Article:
I am finishing my twenty-third summer break as a teacher. That first summer, 1999, really wasn’t a break at all. It was spent applying for jobs, and interviews, and finally landing a teaching job in the middle of July.
I remember that interview well, it was more a conversation than an interview. I remember walking out of the principal’s office and seeing the eleven o’clock interviewee waiting and thinking that I had nailed the interview. Actually, we both did. Both of us were hired that year and will still teach at the same school, today.
Now twenty-three year later, I know teachers are busy but I can still do those things I did as a kid. But school is coming and it’s like a lion.
In the jungle, the mighty jungle
The lion sleeps tonight
In the jungle the quiet jungle
The lion sleeps tonight
The end of summer is like the lion, it sleeps and then roars. School begins next week, and I’ve spent summer doing those things I said I’d do when school was out, and I had more time. I’ve also spent time thinking and re-thinking how I am going to approach this year. I took a class, and I taught a class and though it all, I am ready to get back to school next Monday.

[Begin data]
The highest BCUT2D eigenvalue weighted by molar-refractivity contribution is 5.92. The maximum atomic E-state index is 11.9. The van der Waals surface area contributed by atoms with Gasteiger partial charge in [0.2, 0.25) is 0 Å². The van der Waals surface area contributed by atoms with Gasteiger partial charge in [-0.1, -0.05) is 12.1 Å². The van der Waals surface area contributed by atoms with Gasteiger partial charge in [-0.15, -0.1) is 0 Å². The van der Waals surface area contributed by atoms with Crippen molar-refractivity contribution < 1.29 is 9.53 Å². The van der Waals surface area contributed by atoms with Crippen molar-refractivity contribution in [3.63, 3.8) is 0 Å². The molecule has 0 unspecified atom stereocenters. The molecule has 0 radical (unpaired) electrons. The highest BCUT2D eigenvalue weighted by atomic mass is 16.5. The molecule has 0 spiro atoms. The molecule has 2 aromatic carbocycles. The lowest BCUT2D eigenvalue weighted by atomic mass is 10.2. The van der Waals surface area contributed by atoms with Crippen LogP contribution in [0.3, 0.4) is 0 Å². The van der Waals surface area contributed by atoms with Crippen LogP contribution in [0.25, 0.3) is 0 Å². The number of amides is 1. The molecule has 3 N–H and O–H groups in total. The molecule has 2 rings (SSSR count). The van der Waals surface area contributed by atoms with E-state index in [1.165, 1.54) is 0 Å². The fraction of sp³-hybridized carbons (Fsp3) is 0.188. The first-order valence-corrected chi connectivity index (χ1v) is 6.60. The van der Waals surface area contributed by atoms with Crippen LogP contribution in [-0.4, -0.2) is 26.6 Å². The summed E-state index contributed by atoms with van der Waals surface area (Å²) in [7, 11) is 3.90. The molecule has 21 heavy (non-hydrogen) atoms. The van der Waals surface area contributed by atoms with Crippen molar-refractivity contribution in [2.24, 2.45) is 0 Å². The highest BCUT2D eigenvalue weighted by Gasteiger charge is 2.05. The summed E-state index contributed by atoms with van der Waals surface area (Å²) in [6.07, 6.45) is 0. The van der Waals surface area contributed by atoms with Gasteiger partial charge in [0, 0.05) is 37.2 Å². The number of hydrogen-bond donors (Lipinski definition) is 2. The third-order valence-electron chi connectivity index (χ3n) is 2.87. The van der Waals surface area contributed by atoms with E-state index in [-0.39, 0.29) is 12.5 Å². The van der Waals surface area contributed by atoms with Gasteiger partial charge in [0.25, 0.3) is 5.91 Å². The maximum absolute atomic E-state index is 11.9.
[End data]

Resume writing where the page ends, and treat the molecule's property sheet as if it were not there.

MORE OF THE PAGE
Last week, I taught a class. It was a one-day teacher’s camp, and it was optional for all of us – teachers and learners, though only teachers came. The class I taught was titled, Lions and Wildebeest – using Puzzles to Engage 21st Century Learners.
The class was based on a lesson that I taught last spring. It was a Monday lesson before spring break. My science classes had finished a major unit the previous Friday and taken the test. We had five days before spring break with three days of state-mandated testing set for Tuesday, Wednesday, and Thursday. Experience taught me not much beyond testing would be done that week and I needed a lesson to encourage my students to be curious and full of wonder and be ready for the fourth quarter which would begin the Monday after break.
The sound of rain woke me this morning at 5:35 AM and the thought I’d forgotten to roll up my windows got me out of bed. Any other summer morning, I might have gotten up, gone to the bathroom, and crawled back beneath the covers, but not this morning. I pulled on a pair of shorts, grabbed my car keys, and walked out to my car to confirm that I had forgotten to roll up my windows.
I not sure the term ‘roll up the windows’ applies any longer. The last car I had that had manual windows was the 1971 VW Beetle or it could have been the 1985 Jetta, but it has been a long time since I have rolled up the window with a hand crank. I did remember to bring the key and I had to start the car before I could get the windows closed. I am glad I woke when I did, it continues to gently rain as I begin to write a couple of hours later.